You live in the solar system, which consists of that big bright thing in the center called the Sun, and thousands if not millions of various other objects ranging from giant Jupiter all the way down to microscopic bits of dust. Our view of the solar system changed dramatically over four hundred years ago when we realized that all of these objects circle the Sun in elliptical orbits.We can state, in general terms, that there are four types of objects that orbit the Sun:•PlanetsHow many are there? Of course there is still some debate as to the exact definition of a planet.•Asteroids (Minor Planets)At last count, we have discovered over 700000 of these objects•CometsMade primarily of ice, these are visitors from the outer solar system•Kuiper ObjectsPluto was the first one discovered, and there are hundreds more•MoonsAlthough they do not orbit the Sun, they are still members of the solar system
PlanetsPlanets are large, spherical bodies which orbit a star. Unlike stars, they do not have sufficiently high temperatures in their cores to initiate thermonuclear reactions. Astronomers speak of two general types of planets, terrestrials, which share characteristics with Earth, and the jovians, such as Jupiter. In 2006, the International Astronomical Union established a new definition of planet, which resulted in the ‘demotion’ of Pluto as a planet.
Asteroids (Minor Planets)We now know of hundreds of thousands of minor planets with most of them residing between the orbits of Mars and Jupiter. The largest, Vesta, was discovered with three other minor planets in the first years of the nineteenth century. Ceres was the first one discovered by Piazzi in 1801. (Ceres is now a dwarf planet, by the way) For the next hundred years, these objects were discovered at a rate of a dozen or so each year. With the advent of photography in the late nineteenth century hundreds were discovered annually. And more recently, automated telescopes are finding new objects by the thousands each year.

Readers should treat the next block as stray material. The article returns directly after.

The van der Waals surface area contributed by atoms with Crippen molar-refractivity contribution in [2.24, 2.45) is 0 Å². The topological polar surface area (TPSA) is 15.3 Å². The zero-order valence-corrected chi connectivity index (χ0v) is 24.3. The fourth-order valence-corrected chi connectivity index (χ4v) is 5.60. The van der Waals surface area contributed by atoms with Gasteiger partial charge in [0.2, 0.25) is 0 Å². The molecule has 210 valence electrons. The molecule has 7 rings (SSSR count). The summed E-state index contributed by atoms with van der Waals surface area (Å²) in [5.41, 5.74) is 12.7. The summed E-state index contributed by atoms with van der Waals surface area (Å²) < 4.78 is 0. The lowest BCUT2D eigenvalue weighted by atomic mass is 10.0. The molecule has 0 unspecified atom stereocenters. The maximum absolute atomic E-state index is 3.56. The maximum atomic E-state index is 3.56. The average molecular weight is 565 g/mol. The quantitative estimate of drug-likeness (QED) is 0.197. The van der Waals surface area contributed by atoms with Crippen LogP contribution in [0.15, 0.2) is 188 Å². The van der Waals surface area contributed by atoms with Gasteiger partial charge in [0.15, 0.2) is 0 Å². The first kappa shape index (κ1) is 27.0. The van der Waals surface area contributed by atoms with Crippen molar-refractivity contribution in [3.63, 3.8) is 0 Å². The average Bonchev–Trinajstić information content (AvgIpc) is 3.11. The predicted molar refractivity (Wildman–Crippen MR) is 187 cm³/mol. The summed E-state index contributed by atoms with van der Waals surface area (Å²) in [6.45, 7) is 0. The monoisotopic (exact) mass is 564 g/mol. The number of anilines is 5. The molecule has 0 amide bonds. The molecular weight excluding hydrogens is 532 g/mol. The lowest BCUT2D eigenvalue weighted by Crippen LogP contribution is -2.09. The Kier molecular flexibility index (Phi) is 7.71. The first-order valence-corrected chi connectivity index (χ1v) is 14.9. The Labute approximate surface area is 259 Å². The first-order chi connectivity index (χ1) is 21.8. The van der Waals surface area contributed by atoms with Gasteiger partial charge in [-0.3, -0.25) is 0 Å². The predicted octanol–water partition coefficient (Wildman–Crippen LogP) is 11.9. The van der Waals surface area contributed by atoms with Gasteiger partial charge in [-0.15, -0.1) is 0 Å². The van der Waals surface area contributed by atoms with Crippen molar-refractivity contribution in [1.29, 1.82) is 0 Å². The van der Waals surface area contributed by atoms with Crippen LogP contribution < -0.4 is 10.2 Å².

CometsComets are icy objects that spend most of their time far from the Sun in the dark depths of the Oort Cloud. Occasionally they are bumped into highly elongated elliptical orbits that cause them to fall into the inner solar system, where they grow their impressive tails and put on a grand show for a few weeks.
Kuiper Belt ObjectsThe existence of these icy objects was first suggested by Gerard Kuiper more than fifty years ago. Beginning in the 1990’s, dozens of these objects were discovered in the region of the solar system where Pluto resides. It became evident to many astronomers that Pluto was just one of hundreds of similar objects, resulting in a new definition of planet by the I.A.U. in 2006.
MoonsMoons are objects that orbit planets. Astronomers now count nearly 150 moons around the planets. The big ice giant planets have dozens of moons. We find a great variety of natural satellites in our solar system. Some of the larger moons were almost certainly formed at the same time as their parent planet. Others are obviously captured objects with wildly eccentric orbits. Still others orbit near the planet and have the job of keeping planetary rings in line.